Sandra Redknapp, wife of Harry and mother of Jamie, has never sought the spotlight commanded by her famous footballing family but in Darren Bent's career – whether she likes it or not – Mrs Redknapp will always loom large.
It was after Bent, then a Tottenham player, failed to convert a relatively simple chance against Portsmouth at White Hart Lane in January 2009 that Harry, unable to contain his frustration, uttered his most famous of put-downs. "Even my missus could have scored that," he said after the game, forever connecting Bent's ability in front of goal to that of Sandra's, whose football pedigree has never been verified.
It was an off-hand remark that would have been a lot more common in the age before football, and football managers, was as minutely scrutinised as it is now. Redknapp has never apologised, maintaining ever since that modern footballers are too sensitive and require far more kid-glove treatment than those of yesteryear. As for Bent, 27, it is a quotation that will follow him around forever.
For a long time he looked like the fill-in when he made England squads. It was a year ago yesterday that he was named as one of seven players cut from the England squad that flew to the World Cup finals in South Africa. It has taken him more than five years to win a paltry nine caps. He had a chance to equalise against Croatia at Wembley in November 2007, a goal that would have taken England to Euro 2008.
To say Bent looked like the nearly man was to credit his international career with too much importance. But three goals in his last three England appearances, his first three international goals, have changed that. Fabio Capello has fallen in love with 4-3-3, and even with Wayne Rooney in the team against Wales in March – he is suspended for Saturday's Euro 2012 qualifier against Switzerland – he played Bent through the middle.
Asked yesterday where his goals for England had changed perceptions about him for the first time since that infamous Sandra comment, Bent agreed. "Maybe. To be honest with you, I can't really remember [when it was]. Since that moment, I've scored a lot of goals. I've not let it affect me. I've not thought about it for a while until you said that. Maybe that's what it was.
"I know Harry's a well-liked guy. A lot of people listen to what he's got to say. For me, I just got on with it. It was hard for me at the time. Once I left the football club [Spurs], I just got on with it and tried to show people that I'm a good footballer who can score goals. That's what I've done."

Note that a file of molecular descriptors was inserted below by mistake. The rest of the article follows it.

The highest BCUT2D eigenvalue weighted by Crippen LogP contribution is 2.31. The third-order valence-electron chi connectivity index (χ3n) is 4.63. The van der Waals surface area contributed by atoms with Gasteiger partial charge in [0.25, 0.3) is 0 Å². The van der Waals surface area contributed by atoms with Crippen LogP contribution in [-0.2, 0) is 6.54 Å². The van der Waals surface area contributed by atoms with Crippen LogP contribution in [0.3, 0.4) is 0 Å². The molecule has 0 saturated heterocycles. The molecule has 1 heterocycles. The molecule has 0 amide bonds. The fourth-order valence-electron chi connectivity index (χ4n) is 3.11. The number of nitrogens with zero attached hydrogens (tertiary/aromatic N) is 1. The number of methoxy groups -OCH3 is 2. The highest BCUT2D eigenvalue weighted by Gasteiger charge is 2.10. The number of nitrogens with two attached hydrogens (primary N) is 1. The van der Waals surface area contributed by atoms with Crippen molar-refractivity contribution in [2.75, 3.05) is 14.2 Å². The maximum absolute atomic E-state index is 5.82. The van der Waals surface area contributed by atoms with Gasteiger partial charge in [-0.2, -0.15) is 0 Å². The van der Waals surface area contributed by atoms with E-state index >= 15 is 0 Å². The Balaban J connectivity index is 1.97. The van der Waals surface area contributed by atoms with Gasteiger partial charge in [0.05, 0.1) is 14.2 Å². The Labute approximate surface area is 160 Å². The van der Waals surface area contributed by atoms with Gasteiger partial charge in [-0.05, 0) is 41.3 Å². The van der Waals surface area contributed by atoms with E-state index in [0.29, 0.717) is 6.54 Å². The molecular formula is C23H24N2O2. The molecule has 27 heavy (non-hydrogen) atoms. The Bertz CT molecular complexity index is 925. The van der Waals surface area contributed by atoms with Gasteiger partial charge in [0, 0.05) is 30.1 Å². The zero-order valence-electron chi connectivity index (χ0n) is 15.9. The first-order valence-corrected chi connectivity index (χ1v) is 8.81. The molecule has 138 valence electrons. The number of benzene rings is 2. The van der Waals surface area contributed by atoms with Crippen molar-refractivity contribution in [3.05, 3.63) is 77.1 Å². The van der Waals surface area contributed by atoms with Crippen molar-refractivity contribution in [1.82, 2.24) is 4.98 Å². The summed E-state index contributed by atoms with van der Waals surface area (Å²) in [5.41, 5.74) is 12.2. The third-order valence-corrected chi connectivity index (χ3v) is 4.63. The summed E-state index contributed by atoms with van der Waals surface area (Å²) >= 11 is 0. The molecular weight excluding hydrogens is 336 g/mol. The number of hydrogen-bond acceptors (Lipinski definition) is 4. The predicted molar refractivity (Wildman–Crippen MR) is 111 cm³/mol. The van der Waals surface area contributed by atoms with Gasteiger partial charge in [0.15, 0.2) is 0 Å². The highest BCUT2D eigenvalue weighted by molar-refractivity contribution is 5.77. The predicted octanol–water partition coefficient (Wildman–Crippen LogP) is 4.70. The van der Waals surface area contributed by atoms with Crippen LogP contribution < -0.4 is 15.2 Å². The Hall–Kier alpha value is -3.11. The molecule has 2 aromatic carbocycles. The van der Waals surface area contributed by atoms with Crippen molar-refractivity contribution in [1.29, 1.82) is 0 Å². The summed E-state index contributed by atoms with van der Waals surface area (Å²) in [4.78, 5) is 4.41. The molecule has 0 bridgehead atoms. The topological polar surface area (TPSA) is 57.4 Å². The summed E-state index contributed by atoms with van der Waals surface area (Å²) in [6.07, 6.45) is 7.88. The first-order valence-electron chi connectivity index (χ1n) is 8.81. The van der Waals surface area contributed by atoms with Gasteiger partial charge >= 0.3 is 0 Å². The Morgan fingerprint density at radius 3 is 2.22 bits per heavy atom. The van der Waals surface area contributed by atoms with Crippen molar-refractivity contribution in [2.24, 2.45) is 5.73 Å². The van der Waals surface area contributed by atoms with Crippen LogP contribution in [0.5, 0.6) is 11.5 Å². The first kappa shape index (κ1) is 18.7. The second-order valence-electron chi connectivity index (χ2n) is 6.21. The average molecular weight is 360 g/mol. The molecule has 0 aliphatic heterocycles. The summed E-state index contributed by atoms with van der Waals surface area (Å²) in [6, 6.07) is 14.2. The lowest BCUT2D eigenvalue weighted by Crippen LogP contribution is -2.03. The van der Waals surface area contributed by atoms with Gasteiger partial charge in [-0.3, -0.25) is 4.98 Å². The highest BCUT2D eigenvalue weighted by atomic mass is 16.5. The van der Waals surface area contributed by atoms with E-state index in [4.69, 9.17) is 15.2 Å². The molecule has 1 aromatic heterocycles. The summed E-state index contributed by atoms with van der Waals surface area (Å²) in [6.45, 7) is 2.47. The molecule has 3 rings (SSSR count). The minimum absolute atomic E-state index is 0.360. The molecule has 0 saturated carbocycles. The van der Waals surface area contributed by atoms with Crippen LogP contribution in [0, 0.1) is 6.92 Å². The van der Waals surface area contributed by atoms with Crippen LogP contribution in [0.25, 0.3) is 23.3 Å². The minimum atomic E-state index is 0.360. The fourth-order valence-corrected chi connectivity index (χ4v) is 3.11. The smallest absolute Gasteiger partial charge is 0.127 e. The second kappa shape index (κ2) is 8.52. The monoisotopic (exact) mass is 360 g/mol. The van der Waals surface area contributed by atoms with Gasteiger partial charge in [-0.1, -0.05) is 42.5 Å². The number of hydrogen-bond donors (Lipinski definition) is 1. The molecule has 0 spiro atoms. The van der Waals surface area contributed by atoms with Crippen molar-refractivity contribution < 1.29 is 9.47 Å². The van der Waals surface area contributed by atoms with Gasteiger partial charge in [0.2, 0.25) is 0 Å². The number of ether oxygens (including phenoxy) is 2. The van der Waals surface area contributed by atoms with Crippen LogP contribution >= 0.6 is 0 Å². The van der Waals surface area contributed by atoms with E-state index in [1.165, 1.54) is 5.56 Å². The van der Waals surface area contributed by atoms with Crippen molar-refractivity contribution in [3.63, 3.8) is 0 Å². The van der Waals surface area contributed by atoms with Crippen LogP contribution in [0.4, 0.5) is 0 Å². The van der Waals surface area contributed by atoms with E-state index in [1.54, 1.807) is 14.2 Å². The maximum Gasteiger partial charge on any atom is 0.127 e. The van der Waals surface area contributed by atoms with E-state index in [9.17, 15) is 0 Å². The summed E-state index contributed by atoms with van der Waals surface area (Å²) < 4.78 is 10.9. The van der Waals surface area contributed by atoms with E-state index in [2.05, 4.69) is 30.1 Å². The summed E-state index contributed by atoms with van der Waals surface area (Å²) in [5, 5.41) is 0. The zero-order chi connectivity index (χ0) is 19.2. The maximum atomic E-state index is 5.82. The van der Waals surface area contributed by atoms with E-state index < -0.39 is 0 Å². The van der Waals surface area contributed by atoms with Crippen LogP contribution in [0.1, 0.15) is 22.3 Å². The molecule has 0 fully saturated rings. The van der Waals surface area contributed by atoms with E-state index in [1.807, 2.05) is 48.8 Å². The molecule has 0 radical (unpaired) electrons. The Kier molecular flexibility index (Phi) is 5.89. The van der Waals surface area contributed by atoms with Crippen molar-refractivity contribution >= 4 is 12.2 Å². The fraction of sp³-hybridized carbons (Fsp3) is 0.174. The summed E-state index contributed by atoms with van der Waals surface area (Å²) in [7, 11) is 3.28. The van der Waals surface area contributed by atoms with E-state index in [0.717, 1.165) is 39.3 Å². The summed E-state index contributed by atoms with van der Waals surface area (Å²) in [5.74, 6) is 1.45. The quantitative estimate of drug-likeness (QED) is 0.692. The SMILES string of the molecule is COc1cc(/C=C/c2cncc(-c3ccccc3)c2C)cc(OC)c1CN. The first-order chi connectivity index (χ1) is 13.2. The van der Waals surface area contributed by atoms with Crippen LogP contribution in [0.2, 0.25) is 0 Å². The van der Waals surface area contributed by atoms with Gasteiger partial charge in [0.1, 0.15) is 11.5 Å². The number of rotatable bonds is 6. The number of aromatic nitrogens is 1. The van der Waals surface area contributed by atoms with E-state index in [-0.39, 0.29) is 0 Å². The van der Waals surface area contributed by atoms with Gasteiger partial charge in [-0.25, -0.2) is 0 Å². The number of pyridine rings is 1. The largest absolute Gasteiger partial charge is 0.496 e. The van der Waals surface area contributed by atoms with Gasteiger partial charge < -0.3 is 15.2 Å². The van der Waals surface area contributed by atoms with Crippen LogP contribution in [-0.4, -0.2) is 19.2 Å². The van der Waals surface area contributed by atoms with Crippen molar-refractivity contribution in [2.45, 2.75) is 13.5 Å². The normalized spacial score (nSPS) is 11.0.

And what if Redknapp was to take over when Capello departs next July? "I'll just play as well as I can for my club side," Bent said. "If Harry gets the job, then good luck to him. If I keep playing well for my club and he doesn't pick me, then obviously something's going on. But, at the same time, I'm sure he'll do a good job. We'll have to see." It is still remarkable that Bent, with three goals, is automatically accepted as the man to start ahead of Peter Crouch, with 22 goals in 42 caps, just 19 of them starts, but such is life in Camp Capello. However much Bent feels he has been undermined by people buying into the perception of him rather than the reality, he does not have it as bad as Crouch. Bent's end-of-season form, especially his two goals against Arsenal on 15 May, has been good.
"I'm at a period now where I feel more confident than ever before in my career," he said. "I don't think I have even been in so many [England] squads consecutively and got on the pitch so often as well. I am playing really well and things are going in the right direction.
"It [his first England goal against Switzerland in Basel in September] lifted a weight off my shoulders. Before that, as a striker, I was always judged on goals and playing well for my country. Playing for England is the top, top level and people questioned whether I could score for England. It lifted a massive weight off my shoulders and I have grown in confidence since then.
"In the [pre-World Cup] friendlies it was difficult as half the squad knew they were on the plane and the other were fighting to go. In those friendlies the games tend to pick up and get exciting in the second half. For me to get only 45 minutes was difficult. In my own mind, I knew I hadn't done enough to get picked but I always hoped. I took the positives and moved on."
It has been an eventful season, even apart from the 23 goals in all competitions. He made the controversial £24m move from Sunderland to Aston Villa in January and now faces the reality that Gerard Houllier, the man who signed him, will not return to the club following his second aortic dissection. His team-mate Ashley Young is all but gone to Manchester United and Stewart Downing looks to be heading out.
"You have to worry," Bent said. "They are top players and you have to worry when those type of players are being linked to other clubs. That's why I went to Aston Villa, to play with these kind of players."
Bent is expected to start in a front three with Young and Theo Walcott on Saturday. It is more than five years since his debut as a 22-year-old against Uruguay. Injuries aside, only four players who were in the squad that night are in the squad for Saturday. Since then Bent's England career has not unfolded as he would have hoped but it may at last have started to get going.
Players on the button
The controversies at Fifa have been on everyone's minds this week. Well, almost everyone... as this Q and A with an England player yesterday suggests:
Q: Have any of the lads been talking about what is going on at Fifa?
A: I've not heard anyone talking about it. We don't really get involved in all that. I thought you meant [the computer game] Fifa 11 at first.
- More about:
- Fabio Capello
- FIFA World Cup
- French Football
- Gerard Houllier
- Premier League
- Shane Williams
- Stewart Downing